However, there are always going to be those certain nitpicky rules that many condominium owners view as unnecessary or intrusive into their use and enjoyment of their individual condominium unit.  Many residents become quite annoyed with parking rules, notice of overnight guest rules, and overly restrictive pet regulations, just to name a few.  Usually such rules are valid and each condominium resident must adhere to them.  However, on occasion rules may be enacted improperly.  For a rule to be valid, the Board of Directors must have the authority to enact the rule.  The Declaration of Condominium or other governing documents must give the Board of Directors the authority to make the rule.  Additionally, the rule must not conflict with rights conferred in the Declaration of Condominium, other governing documents, or Chapter 718 of the Florida Statutes.  Finally, the rule must be reasonable, in that it must be in furtherance of a legitimate purpose of the Association.  If the Board of Directors decides to change certain rules, they must follow the criteria discussed above, and also give proper notice for the meeting in which rules are to be changed, as required under the Florida Condominium Act.

Should you have any questions regarding condominium association rules affecting you, The Law Office of Ryan S. Shipp, PLLC is here to help you with all of your condominium association needs.  Call us today @ (561) 699-0399 or set-up an appointment to come visit us at our Lantana, Florida office location.  We are located at 814 W. Lantana Rd. Suite 1, Lantana Florida 33462

FL Asset Protection

Florida does not impose state taxes on Inheritance, estates, or gifts.  Protect your hard earned assets and leave a lasting legacy for future generations and charitable causes.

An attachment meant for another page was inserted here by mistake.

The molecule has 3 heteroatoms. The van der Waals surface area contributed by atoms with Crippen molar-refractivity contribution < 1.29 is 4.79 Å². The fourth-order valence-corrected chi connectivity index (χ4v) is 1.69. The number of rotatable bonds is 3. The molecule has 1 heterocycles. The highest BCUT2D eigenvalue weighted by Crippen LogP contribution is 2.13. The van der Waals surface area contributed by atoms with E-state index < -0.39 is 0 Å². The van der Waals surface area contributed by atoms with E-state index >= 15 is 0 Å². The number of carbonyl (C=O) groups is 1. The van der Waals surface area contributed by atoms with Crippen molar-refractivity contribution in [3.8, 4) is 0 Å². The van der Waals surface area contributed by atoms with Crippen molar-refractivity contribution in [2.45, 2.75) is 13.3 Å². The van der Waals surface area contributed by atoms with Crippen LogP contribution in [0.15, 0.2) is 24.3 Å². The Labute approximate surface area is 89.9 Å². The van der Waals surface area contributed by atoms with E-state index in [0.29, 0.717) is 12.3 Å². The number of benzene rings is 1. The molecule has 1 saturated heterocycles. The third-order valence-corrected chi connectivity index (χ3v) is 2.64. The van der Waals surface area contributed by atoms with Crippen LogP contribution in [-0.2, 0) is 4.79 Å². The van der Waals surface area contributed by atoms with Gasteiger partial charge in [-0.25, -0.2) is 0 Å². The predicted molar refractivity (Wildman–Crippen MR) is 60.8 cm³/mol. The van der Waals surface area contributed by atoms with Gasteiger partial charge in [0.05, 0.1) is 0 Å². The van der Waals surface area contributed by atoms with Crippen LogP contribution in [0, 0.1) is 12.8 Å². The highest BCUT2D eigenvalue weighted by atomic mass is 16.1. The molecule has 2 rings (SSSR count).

Florida has a longstanding reputation as a favorable destination for retirees.  Many people view Florida as a retirement haven because of Florida’s warm weather and easy going lifestyle.  Florida is also an advantageous domicile for retirement in terms of protecting your hard earned assets, and ensuring that the younger generations of your family will be protected long into the future.  Florida does not impose any state taxes on inheritance, estates, or gifts.  However, it is important to realize that real property, and tangible personal property located in another state, may be subject to any estate taxes imposed by the state where the property is located.  There are strategies an individual can use regarding out of state property, to ensure that such property is not subject to state inheritance or estate taxes.  Transfers of assets during your lifetime to family, friends, colleagues, and charitable organizations are one way to limit tax liability and ensure your property will be used to enrich the lives of others.